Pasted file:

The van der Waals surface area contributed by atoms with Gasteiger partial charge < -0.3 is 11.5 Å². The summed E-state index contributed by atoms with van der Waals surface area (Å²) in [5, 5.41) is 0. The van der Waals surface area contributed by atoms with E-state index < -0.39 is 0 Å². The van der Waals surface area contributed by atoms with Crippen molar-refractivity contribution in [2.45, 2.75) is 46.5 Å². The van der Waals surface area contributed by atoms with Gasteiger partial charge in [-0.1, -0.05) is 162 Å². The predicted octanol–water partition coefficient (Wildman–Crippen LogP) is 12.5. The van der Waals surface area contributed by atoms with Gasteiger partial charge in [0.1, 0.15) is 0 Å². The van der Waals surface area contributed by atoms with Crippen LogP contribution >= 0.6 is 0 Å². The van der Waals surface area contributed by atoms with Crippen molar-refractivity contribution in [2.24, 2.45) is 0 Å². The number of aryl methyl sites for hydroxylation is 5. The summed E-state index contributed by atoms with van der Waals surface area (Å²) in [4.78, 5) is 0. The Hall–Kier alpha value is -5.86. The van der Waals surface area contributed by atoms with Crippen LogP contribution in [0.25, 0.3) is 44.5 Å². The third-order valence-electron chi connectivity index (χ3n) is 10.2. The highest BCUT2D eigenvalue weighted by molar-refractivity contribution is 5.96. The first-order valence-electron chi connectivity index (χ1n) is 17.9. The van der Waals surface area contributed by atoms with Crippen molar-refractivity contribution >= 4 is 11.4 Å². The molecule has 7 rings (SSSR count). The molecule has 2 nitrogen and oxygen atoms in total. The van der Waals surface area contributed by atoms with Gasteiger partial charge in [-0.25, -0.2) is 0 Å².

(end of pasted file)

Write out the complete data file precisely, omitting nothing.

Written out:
The van der Waals surface area contributed by atoms with Gasteiger partial charge < -0.3 is 11.5 Å². The summed E-state index contributed by atoms with van der Waals surface area (Å²) in [5, 5.41) is 0. The van der Waals surface area contributed by atoms with E-state index < -0.39 is 0 Å². The van der Waals surface area contributed by atoms with Crippen molar-refractivity contribution in [2.45, 2.75) is 46.5 Å². The van der Waals surface area contributed by atoms with Gasteiger partial charge in [-0.1, -0.05) is 162 Å². The predicted octanol–water partition coefficient (Wildman–Crippen LogP) is 12.5. The van der Waals surface area contributed by atoms with Gasteiger partial charge in [0.1, 0.15) is 0 Å². The van der Waals surface area contributed by atoms with Crippen LogP contribution >= 0.6 is 0 Å². The van der Waals surface area contributed by atoms with Crippen molar-refractivity contribution in [2.24, 2.45) is 0 Å². The number of aryl methyl sites for hydroxylation is 5. The summed E-state index contributed by atoms with van der Waals surface area (Å²) in [4.78, 5) is 0. The Hall–Kier alpha value is -5.86. The van der Waals surface area contributed by atoms with Crippen LogP contribution in [0.25, 0.3) is 44.5 Å². The third-order valence-electron chi connectivity index (χ3n) is 10.2. The highest BCUT2D eigenvalue weighted by molar-refractivity contribution is 5.96. The first-order valence-electron chi connectivity index (χ1n) is 17.9. The van der Waals surface area contributed by atoms with Crippen molar-refractivity contribution >= 4 is 11.4 Å². The molecule has 7 rings (SSSR count). The molecule has 2 nitrogen and oxygen atoms in total. The van der Waals surface area contributed by atoms with Gasteiger partial charge in [-0.25, -0.2) is 0 Å².